West African Journal of Medicine

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Relationship between Serum Testosterone Levels and Features of the Metabolic Syndrome Defining Criteria in Patients with Type 2 Diabetes Mellitus

AO Ogbera


Background: There are increasing reports on the association between the testosterone deficiency syndrome (TDS) and increased risk of development of the metabolic syndrome – a well recognized cardiovascular risk factor in men with diabetes mellitus.
Objective: To determine the relationship between serum testosterone levels and components of the metabolic syndrome in Type 2 diabetes mellitus in Nigerian men.
Methods: A total of 203 men with type 2 DM aged 30–86 years were evaluated for the testosterone deficiency syndrome (TDS). The diagnosis of the TDS or hypogonadism was made using a combination of clinical features of hypogonadism and subnormal levels of total testosterone. The presence of the metabolic syndrome was sought for in those with and without the TDS. The metabolic syndrome was diagnosed using the new criteria by the International Diabetes Federation and related bodies.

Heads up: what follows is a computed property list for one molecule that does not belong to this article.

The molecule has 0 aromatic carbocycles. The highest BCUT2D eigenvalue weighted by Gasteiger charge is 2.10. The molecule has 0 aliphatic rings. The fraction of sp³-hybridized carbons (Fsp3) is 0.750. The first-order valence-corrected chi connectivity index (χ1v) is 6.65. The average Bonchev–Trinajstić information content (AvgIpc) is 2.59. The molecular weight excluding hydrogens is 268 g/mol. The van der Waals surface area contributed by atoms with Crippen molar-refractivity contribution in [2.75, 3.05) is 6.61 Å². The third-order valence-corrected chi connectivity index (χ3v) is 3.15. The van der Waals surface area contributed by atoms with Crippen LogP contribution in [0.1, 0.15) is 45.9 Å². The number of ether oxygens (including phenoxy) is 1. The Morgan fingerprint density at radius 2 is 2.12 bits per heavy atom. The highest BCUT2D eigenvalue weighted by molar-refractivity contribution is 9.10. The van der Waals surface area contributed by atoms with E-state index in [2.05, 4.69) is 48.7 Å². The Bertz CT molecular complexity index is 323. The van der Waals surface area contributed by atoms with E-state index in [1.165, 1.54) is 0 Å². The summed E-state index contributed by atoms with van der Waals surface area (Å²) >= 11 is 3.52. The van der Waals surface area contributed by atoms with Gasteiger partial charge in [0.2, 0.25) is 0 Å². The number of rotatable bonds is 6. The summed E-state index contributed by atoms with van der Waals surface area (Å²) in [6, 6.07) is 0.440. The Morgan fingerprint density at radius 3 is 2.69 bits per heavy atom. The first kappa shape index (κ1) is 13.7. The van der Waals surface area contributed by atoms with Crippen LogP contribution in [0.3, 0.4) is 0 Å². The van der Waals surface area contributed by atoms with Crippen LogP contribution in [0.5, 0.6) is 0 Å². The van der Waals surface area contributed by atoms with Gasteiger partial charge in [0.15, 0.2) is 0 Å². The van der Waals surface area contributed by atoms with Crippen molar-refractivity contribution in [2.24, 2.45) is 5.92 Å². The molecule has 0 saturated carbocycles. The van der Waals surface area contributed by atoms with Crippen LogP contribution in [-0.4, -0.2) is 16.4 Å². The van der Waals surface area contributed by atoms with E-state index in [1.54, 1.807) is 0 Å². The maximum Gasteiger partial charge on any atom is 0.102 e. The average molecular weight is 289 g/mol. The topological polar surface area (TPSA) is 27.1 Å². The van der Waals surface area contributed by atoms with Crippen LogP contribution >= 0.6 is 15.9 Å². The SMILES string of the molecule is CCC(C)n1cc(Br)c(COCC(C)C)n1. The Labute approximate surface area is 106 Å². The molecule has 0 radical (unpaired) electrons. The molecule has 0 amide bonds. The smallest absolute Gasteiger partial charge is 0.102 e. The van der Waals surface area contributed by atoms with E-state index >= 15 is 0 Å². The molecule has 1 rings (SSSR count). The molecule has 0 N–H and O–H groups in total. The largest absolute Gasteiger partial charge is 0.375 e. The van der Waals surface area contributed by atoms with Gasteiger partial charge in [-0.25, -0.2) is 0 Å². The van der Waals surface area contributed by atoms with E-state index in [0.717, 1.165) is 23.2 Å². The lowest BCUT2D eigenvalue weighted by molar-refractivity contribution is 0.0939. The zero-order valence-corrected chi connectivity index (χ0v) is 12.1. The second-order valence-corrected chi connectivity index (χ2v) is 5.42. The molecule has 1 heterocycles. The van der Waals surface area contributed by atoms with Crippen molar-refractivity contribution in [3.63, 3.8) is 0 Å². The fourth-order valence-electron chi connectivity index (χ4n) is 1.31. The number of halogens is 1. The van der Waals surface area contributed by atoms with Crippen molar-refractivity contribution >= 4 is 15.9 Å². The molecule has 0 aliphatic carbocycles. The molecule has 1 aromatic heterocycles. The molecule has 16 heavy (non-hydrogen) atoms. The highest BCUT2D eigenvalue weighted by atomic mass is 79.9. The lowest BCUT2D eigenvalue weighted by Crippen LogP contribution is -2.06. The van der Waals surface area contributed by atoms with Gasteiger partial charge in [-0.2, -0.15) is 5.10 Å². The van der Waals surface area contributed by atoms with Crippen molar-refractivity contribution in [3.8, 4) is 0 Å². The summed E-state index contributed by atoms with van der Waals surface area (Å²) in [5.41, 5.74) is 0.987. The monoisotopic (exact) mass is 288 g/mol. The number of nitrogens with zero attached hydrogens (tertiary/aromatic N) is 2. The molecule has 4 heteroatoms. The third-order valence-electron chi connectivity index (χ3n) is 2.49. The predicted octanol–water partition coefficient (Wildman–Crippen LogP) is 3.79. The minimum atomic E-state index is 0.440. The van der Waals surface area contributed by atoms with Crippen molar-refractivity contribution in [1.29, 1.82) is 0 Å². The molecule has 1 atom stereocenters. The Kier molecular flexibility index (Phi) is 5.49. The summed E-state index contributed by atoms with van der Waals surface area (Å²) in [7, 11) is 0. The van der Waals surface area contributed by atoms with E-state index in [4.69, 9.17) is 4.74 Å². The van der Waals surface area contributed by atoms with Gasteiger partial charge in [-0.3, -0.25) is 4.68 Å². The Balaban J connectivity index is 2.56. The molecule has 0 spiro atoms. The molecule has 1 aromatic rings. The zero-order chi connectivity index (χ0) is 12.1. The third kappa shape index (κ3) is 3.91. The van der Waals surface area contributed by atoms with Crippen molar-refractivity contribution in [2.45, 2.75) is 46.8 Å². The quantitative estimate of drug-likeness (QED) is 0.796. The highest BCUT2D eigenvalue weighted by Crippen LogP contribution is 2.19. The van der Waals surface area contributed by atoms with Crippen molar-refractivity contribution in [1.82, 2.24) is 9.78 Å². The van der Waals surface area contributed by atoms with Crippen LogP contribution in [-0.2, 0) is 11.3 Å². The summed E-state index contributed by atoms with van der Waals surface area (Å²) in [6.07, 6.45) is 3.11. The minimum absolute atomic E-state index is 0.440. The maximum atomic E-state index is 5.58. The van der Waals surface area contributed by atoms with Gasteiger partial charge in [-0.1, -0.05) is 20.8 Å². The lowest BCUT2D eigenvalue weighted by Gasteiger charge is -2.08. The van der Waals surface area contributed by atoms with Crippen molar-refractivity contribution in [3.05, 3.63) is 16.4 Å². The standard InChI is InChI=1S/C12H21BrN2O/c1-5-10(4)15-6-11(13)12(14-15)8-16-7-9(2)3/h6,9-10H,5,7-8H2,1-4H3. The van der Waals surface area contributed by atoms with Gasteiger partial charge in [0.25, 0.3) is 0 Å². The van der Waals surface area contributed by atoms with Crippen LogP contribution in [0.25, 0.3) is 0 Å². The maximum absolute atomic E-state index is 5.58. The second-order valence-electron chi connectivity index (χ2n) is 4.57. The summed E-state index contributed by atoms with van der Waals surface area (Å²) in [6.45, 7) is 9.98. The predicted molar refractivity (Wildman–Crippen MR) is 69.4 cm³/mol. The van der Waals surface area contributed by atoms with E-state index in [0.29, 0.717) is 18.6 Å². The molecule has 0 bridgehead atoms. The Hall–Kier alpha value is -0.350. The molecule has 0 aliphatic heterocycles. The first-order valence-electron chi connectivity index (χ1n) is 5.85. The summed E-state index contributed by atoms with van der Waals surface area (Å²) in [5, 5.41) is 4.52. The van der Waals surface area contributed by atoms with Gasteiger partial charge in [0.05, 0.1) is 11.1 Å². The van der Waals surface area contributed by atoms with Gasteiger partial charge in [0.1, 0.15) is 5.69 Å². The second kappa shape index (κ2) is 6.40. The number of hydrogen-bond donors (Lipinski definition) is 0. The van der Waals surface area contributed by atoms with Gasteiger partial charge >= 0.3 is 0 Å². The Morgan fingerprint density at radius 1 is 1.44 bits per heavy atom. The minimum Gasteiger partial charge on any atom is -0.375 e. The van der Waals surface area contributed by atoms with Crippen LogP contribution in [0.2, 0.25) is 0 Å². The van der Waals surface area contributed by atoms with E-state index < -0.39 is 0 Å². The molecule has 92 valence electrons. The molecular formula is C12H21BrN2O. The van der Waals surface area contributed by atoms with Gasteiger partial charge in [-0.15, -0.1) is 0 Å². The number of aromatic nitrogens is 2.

Results: The overall prevalence rates of the TDS and the metabolic syndrome in the study subjects were 36% and 44% respectively. The proportion of the subjects with the Metabolic Syndrome (METS) was comparable in subjects with and without the TDS. (47% vs 43%, p = 0.6). Using the Mann Whitney U test, the mean rank of the testosterone level in the subjects with the METS was lower than that of those without the METS but this difference was not statistically significant (67.2 vs 66, p = 0.9).
Conclusion: The frequency of occurrence of the metabolic syndrome in men with type 2DM is comparable in those with hypogonadism and those without hypogonadism. There is no correlation between serum testosterone levels and the metabolic syndrome defining parameters.

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